I was really excited for Malika to tap into that. Most of the times where I've seen something that highlights polyamory in the past, it has been more so about a sexual experience of a threesome, for a man to fetishize being with two women, or something that's particularly more of a white experience, so it's been really cool to be a part of this millennial, Black experience where it's normalized that, "Oh yeah, this guy Dyonte has a primary partner." We're using this vocabulary.

Somebody told me the other day, "Your show's like millennial Sesame Street." At first I was like, "I don't know if I like that," but it is, and I'm okay with that. We're learning new words and we're getting on the surface of a lot of things, because we have a lot of storylines, so I was excited to add that in through Malika's storyline in particular, rather than any other character.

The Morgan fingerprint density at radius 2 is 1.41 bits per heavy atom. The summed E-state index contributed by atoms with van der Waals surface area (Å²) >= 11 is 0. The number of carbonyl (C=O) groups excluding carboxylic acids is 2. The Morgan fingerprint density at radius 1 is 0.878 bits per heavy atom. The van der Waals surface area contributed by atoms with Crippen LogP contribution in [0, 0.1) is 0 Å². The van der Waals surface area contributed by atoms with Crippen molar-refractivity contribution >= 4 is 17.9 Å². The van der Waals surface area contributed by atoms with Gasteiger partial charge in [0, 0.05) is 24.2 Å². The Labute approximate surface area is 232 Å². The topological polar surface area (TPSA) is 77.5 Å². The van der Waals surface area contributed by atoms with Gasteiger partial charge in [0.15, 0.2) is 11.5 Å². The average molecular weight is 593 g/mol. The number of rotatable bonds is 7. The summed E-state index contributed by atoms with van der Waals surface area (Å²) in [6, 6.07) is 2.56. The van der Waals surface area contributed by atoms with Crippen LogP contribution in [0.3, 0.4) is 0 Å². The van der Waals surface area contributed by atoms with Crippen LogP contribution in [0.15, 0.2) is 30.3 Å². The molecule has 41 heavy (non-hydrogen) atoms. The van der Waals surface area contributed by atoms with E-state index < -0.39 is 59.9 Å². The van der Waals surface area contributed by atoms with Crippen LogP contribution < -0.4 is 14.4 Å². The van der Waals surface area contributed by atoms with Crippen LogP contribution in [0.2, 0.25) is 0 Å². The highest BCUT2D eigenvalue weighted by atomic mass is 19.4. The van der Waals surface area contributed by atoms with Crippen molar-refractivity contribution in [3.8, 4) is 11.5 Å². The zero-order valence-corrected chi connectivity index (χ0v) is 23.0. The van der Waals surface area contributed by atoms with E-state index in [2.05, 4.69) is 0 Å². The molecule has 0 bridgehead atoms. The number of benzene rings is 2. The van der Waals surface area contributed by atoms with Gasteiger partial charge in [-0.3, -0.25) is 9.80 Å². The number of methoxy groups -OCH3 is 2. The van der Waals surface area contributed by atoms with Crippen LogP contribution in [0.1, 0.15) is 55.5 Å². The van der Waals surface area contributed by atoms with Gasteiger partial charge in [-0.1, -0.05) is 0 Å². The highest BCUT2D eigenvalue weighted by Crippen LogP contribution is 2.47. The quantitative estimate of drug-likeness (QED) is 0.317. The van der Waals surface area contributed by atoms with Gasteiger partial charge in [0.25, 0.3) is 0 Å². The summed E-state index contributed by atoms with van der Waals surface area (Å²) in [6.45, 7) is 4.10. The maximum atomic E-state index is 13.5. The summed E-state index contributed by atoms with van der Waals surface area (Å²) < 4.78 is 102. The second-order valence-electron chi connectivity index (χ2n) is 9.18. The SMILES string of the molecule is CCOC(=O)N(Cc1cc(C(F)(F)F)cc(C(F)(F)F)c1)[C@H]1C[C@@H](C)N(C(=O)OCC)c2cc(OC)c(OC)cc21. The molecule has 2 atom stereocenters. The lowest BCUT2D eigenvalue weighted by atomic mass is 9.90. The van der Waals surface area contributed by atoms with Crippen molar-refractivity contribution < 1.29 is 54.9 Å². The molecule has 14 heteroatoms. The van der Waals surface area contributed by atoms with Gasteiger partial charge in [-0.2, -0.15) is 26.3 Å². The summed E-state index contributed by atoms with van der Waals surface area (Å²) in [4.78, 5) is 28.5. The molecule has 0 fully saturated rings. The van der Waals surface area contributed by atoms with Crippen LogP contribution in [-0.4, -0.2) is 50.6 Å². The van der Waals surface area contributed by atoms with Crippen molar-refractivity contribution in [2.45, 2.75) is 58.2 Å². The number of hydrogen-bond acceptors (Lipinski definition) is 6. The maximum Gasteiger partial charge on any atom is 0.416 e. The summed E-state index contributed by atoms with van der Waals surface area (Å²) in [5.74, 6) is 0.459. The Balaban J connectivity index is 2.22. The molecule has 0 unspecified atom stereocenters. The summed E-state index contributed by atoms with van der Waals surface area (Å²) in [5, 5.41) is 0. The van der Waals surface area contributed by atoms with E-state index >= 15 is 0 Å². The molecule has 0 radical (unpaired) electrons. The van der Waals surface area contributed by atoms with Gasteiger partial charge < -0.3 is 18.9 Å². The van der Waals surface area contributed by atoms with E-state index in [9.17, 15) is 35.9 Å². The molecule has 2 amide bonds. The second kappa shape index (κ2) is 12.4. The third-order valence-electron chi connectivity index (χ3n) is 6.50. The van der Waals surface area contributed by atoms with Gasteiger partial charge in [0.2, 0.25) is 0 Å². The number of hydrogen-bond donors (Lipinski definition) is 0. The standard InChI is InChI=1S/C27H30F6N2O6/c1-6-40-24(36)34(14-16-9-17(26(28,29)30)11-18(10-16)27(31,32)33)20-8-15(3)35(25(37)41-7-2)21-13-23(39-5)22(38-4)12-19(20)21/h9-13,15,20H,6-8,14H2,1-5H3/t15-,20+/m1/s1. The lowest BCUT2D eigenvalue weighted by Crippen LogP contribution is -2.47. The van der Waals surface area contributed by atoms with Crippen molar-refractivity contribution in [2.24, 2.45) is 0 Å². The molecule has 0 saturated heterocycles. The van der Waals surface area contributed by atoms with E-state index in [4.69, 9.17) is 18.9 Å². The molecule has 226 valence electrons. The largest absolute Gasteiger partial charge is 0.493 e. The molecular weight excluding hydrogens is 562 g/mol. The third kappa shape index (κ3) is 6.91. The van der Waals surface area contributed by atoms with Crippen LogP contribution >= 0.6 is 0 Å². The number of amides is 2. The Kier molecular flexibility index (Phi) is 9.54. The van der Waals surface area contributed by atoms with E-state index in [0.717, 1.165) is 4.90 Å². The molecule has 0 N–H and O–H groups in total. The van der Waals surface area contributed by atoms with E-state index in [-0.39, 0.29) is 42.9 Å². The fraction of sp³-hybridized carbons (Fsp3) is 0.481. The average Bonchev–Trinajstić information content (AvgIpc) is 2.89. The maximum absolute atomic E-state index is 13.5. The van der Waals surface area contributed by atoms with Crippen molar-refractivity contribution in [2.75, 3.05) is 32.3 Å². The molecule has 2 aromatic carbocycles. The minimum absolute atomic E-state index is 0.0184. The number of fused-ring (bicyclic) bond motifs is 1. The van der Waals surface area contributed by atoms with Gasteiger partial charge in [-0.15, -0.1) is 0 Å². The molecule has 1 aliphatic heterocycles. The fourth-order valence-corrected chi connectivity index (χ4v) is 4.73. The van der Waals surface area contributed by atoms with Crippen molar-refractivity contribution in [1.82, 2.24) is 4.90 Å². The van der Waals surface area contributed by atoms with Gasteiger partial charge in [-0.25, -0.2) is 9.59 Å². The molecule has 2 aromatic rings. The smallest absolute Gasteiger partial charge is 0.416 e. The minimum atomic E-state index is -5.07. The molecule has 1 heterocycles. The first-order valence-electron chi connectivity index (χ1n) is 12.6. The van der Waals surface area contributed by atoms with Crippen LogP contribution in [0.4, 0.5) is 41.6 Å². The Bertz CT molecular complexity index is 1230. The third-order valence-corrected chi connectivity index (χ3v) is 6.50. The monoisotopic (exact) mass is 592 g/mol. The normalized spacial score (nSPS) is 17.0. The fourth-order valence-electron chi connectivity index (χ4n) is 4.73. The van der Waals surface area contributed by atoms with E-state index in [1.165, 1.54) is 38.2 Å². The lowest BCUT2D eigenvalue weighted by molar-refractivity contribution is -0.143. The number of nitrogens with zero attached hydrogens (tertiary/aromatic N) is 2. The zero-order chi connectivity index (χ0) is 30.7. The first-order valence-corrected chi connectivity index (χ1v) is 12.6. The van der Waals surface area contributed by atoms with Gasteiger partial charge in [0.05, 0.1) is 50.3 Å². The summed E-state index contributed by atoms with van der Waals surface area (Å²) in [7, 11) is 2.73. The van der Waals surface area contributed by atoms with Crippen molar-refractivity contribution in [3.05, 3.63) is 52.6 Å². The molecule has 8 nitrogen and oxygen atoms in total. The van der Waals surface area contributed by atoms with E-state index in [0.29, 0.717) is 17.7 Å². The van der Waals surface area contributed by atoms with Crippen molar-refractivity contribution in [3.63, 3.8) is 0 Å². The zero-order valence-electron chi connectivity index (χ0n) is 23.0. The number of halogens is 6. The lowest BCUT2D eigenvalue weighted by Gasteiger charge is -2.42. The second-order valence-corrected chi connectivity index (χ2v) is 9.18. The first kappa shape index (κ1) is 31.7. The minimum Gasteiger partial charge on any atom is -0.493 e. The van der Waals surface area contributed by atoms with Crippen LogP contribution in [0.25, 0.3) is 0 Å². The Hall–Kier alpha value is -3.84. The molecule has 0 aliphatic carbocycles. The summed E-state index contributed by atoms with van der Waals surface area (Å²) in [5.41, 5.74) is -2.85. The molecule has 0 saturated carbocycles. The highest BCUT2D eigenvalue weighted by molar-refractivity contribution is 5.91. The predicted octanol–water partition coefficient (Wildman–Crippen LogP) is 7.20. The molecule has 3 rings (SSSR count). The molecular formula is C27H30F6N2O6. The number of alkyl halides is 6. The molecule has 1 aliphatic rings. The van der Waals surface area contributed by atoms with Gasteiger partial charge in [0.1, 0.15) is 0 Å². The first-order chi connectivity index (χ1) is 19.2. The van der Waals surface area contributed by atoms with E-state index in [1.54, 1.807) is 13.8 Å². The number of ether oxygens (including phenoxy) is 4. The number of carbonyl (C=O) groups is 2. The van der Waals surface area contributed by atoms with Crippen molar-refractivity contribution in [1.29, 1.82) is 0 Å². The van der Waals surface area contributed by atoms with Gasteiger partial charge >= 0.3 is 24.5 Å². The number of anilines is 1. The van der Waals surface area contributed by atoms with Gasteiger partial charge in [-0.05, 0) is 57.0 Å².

She is someone who is a former foster kid, who was formerly unhoused, so the idea of chosen family is really important, it really resonates her with a different way than the other Coterie members, and so I can understand ... I'm an only child, so that's how I relate there, but having her own safe place and then having multiple lovers outside feels really safe and exciting for her at the same time.

She's got her own home and landing pad, and then she can tap in and not fully be tied down to anyone, but also doing it in a really conscious and respectful and honest way. I was excited for that. I was excited for Malika to date women as well and to explore her queerness. 

The actress has hopes for Malika's romantic future

Do you root for anyone the most in Malika's varied love interests, or do you kind of keep your own interests aside?

I'm always rooting for Isaac. Our chemistry ... I love my chemistry with all of my castmates, so I can't say that I'm rooting for one actor over the other, but storyline-wise, I really like the ways in which Isaac and Malika challenge each other and still hold each other down. Their love was different. Their love was beyond the surface.